Rifts Develop In Egypt's Muslim Brotherhood

Jul 13, 2011
Originally published on July 13, 2011 10:38 am

In Egypt, the once-banned Muslim Brotherhood is now the most organized political force in the country. It is poised to capture a significant amount of power in nationwide elections being planned for the fall.

But dissension in the brotherhood's ranks has been growing since the ouster of Hosni Mubarak. Key figures in the group are bolting, and at least one has been expelled, causing some in Egypt to question whether the decades-old movement can survive.

Members Split Off For New Parties

The Muslim Brotherhood joined forces with young Egyptians who rose against Mubarak and his government earlier this year. One of the group's leaders who joined protesters in the streets was Dr. Abdel Moneim Aboul Fotouh.

"It is a miserable thing that [a] regime refuse any political reform," Fotouh says.

Mounting public pressure for change forced Mubarak to resign. But when Aboul Fotouh more recently pushed for reforms within his own organization, the brotherhood gave him the boot.

Fotouh abruptly canceled an interview with NPR in which he had agreed to talk about what happened.

Another popular brotherhood leader, Khaled Dawoud, is also in danger of being axed. He warns that getting rid of figures like Aboul Fotouh does not bode well for Egypt's oldest opposition group.

Dawoud is one of many key members who were recruited from Egyptian university campuses in the 1970s to help revive the brotherhood while the group's leaders were in prison. He argues that the brotherhood should offer moral support and Islamic guidance to its members, rather than political mandates. He believes members should be free in the new Egypt to join whatever political party they want.

So Dawoud created his own center-left party called Riyada, or "Pioneer." Other dissidents have formed three additional parties in recent weeks.

The brotherhood views the actions as a betrayal and is fighting back.

Spokesman Mohammed Ghozlan says members joining anything other than the brotherhood-sanctioned Freedom and Justice Party face expulsion. He argues members can't be all over the political spectrum and at the same time claim to adhere to the brotherhood's conservative Islamic values, nor can they run for president as Aboul Fotouh is doing, and which is the official reason given for his expulsion.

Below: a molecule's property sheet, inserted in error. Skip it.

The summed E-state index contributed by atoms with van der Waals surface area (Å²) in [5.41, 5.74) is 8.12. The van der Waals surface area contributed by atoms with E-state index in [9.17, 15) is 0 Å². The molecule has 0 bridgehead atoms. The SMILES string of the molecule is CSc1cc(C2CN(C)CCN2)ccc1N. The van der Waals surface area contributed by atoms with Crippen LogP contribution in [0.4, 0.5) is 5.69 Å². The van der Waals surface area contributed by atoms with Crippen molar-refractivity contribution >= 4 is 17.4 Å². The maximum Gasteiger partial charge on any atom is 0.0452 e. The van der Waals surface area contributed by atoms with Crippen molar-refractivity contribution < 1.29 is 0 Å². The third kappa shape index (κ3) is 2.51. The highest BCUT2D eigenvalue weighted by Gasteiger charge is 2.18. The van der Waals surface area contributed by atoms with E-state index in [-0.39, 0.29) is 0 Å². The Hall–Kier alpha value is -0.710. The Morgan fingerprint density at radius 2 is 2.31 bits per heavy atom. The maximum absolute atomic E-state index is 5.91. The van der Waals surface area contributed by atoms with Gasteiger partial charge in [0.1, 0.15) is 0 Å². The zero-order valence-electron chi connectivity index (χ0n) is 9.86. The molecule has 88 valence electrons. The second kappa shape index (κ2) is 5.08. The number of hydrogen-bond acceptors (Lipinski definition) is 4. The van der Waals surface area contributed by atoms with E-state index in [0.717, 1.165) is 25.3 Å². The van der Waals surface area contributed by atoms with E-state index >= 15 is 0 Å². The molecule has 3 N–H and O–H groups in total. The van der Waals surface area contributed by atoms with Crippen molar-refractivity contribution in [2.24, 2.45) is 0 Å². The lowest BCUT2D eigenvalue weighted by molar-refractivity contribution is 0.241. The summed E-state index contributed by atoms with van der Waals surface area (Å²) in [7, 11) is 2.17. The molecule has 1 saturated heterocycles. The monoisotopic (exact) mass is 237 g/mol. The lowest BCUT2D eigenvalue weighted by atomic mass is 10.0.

With Newfound Freedom, Disagreement

Analysts say the group enjoyed far more unity and loyalty when it faced a common enemy: Hosni Mubarak. He and his government accused the group of treason and terrorism and aggressively pursued brotherhood members.

That forced the group to operate secretly in small cells, with power concentrated in the hands of only a few members.

"As long as it operated kind of under the radar, [and] as long as it was not completely legal, it could in a sense be all things to all of its members," says Nathan Brown, a professor of political science and international affairs at George Washington University.

"It could be a social group; it could engage in charitable activity," Brown says. "It could enunciate public positions that were a little bit vague that could be interpreted different ways by different members, and now it's got to make hard choices."

Brown says the brotherhood is struggling to adjust to an Egypt where it can operate more openly than ever before.

"And that's just historically not the way they've operated, so it's a real cultural shift for the leadership and one they are making with some difficulty," he says.

But neither Brown nor Tarek Masoud, a Middle East expert from Harvard University's Kennedy School, believes the dissension spells the end of the brotherhood. Masoud says the group weathered similar rifts in the past.

"From the standpoint of the Muslim Brotherhood, I'm not sure that this distresses them. They've never wanted or aimed to be a mass organization that encompasses a huge percentage of the Egyptian population," Masoud says.

Analysts say that without its liberal leaders, the brotherhood could be more inclined to forge alliances with other Islamist movements that are emerging on Egypt's political scene.

For now, the brotherhood retains the upper hand politically over its dissenters. Only the group's Freedom and Justice Party is authorized to run in parliamentary elections being planned for September.

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This is MORNING EDITION, from NPR News. I'm Mary Louise Kelly.

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And I'm Steve Inskeep. Good morning.